Overall, the recovery is going well, but depending on the countries and on the level of damage, they are at different stages of recovery. In Thailand damage was severe but not overwhelming, they are well along the road to recovery. On the opposite end of the spectrum is the northwest coast of Aceh, Indonesia, where many areas are still in critical condition.
The biggest challenge is the scale of the reconstruction effort. Millions of people were affected across seven countries. It was an unprecedented level of destruction. In Indonesia and Sri Lanka, around 100 miles of coastline were destroyed – not just a couple of areas or towns.
Half a million people in Indonesia are still living in temporary shelter. Entire communities were destroyed. The heavy loss of life means that the social backbone of these communities is gone. The professional categories have been decimated. The town of Calang on the west coast of Aceh, for example, lost 90% of its population. The town will be rebuilt; there are sufficient international resources. But they lost administrators, school teachers. Where do you start rebuilding communities?
Livelihoods are not just economic, they are social. These need to be nurtured. There has been a huge amount of attention and financial support, but this will end relatively soon. There is a danger of a relief gap – a gap in funding, activities, policy attention. Sustainable recovery requires a five to ten year effort.
“Reconstruction takes a lot of time, not just money, and it can only go as fast as the local communities are willing and able to go. Our role needs to be supportive. We’re not there to rebuild their country for them and then hand it over. Reconstruction has to be community-led, especially if you’re going to get it right,” stated Alex Jones (United Nations worker on site).
Donor Country Contribution (US$)
United Kingdom 1,113,000
United States 100,000
Rapid assessments immediately after the tsunami confirmed that the fisheries sector was hit worst by the disaster. Crops and livestock as well as coastal ecosystems, including mangroves and tree crops, also suffered serious damage.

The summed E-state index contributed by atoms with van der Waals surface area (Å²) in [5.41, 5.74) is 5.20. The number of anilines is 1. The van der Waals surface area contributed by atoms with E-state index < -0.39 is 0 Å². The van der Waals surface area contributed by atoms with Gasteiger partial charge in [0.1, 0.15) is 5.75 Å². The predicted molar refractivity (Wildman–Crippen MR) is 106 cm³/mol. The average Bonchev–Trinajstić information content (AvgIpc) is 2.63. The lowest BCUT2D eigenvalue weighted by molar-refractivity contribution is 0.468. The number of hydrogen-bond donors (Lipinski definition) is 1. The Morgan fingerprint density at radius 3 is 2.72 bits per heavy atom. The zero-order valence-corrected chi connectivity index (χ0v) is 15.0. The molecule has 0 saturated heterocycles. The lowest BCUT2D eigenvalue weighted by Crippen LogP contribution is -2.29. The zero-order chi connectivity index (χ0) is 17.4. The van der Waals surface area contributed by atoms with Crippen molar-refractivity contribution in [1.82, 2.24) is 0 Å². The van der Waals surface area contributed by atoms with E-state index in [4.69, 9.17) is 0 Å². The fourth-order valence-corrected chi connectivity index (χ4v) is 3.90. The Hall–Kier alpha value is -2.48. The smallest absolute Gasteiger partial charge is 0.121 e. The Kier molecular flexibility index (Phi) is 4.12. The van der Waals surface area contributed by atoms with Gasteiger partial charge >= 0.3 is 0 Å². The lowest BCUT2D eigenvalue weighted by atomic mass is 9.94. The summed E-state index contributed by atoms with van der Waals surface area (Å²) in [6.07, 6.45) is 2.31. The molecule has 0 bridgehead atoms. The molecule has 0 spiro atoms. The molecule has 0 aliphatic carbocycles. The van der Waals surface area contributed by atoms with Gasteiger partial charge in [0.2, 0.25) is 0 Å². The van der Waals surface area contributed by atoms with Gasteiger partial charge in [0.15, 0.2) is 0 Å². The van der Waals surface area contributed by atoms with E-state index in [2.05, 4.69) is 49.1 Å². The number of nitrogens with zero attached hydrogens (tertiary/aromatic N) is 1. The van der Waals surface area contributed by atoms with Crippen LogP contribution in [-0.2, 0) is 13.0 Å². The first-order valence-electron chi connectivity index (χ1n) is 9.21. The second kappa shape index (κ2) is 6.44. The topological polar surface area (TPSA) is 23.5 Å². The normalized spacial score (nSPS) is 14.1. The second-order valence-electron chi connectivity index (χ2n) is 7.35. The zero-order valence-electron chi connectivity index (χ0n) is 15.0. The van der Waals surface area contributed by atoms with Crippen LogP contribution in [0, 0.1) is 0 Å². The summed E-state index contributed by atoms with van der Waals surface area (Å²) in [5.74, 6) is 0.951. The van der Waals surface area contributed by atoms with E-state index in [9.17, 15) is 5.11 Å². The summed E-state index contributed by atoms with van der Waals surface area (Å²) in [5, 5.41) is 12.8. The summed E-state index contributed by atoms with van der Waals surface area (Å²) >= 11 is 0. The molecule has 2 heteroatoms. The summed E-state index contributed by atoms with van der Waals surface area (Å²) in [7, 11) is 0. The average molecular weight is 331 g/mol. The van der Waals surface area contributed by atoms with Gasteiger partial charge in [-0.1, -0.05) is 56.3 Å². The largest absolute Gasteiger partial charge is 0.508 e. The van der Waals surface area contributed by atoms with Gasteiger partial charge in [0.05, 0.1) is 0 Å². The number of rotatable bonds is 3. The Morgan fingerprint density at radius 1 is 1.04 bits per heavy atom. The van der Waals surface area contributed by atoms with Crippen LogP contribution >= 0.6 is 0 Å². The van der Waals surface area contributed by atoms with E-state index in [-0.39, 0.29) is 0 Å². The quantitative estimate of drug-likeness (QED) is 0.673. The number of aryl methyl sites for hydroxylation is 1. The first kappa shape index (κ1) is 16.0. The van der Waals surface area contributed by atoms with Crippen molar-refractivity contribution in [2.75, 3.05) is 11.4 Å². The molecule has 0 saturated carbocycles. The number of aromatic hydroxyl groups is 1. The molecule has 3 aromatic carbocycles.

The brunt of the killer waves was felt mainly by the millions of fishers and farmers living in coastal communities. Reconstruction efforts offer an opportunity not just to restore livelihoods and rehabilitate ecosystems to pre-tsunami levels, but to “build back better,” thus improving the well being of the poor and vulnerable communities affected by the disaster. To do so requires adherence to a set of principles that build on extensive experience in fisheries and agricultural development and should be at the core of all reconstruction activities.
Focus on poverty alleviation: this includes promotion of equitable access to land, capital, natural resources, and improved technologies. The goal is to create sustained employment-intensive activities, which benefit especially the most vulnerable and marginalized.
Reconstruction efforts must be market-led and economically sustainable: rehabilitation of fishing and farming must be in line with the realities of local supply and demand of related inputs and products. This will provide real incentives and opportunities for people in coastal communities to develop sustainable livelihoods that will also benefit the local economy.
Environmental sustainability must underpin reconstruction strategies: to ensure the health of local ecosystems, which in many cases had been suffering from overuse. Coastal communities are particularly dependent on the health and diversity of local ecosystems for their economic well-being.
Be integrated and holistic, as such approaches are particularly important in the coastal zone and for poorer coastal communities: coastal areas tend to be fragile with a complex set of ecological interactions taking place. The economic well-being of the community depends on maintaining a variety of ecosystems around them.
All approaches need to be participatory and consider the real needs and capabilities of local people: local leaders and community organizations should be fully engaged in all reconstruction efforts, in particular in assessing the relevance of the activities. Community-led initiatives promote ownership, empowerment and improved relations.
Food & Agriculture Organization of the United Nations (FAO) plays an integral role in protecting and reestablishing agricultural and fisheries production in the aftermath of natural disasters and conflicts. FAO’s strategy is to save, restore and enhance agriculture and fisheries based livelihoods to reduce vulnerability, increase self-reliance, and enable an early exit from dependency on external assistance.